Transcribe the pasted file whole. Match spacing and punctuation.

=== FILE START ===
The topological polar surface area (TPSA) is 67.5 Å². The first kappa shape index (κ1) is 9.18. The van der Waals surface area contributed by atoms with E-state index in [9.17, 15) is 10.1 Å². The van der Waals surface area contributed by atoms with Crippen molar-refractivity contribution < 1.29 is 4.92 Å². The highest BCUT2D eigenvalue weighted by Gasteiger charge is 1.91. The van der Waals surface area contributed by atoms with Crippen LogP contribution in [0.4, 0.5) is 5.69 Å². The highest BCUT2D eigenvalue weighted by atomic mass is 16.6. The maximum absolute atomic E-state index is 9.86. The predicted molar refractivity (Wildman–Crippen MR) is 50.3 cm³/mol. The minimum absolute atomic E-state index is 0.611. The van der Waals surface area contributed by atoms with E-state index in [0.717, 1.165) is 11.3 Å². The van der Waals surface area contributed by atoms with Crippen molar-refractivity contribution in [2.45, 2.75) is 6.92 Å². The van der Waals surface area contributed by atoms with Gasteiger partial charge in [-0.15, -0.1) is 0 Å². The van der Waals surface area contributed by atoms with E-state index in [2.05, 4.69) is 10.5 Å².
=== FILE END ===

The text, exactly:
The topological polar surface area (TPSA) is 67.5 Å². The first kappa shape index (κ1) is 9.18. The van der Waals surface area contributed by atoms with E-state index in [9.17, 15) is 10.1 Å². The van der Waals surface area contributed by atoms with Crippen molar-refractivity contribution < 1.29 is 4.92 Å². The highest BCUT2D eigenvalue weighted by Gasteiger charge is 1.91. The van der Waals surface area contributed by atoms with Crippen LogP contribution in [0.4, 0.5) is 5.69 Å². The highest BCUT2D eigenvalue weighted by atomic mass is 16.6. The maximum absolute atomic E-state index is 9.86. The predicted molar refractivity (Wildman–Crippen MR) is 50.3 cm³/mol. The minimum absolute atomic E-state index is 0.611. The van der Waals surface area contributed by atoms with E-state index in [0.717, 1.165) is 11.3 Å². The van der Waals surface area contributed by atoms with Crippen molar-refractivity contribution in [2.45, 2.75) is 6.92 Å². The van der Waals surface area contributed by atoms with Gasteiger partial charge in [-0.15, -0.1) is 0 Å². The van der Waals surface area contributed by atoms with E-state index in [2.05, 4.69) is 10.5 Å².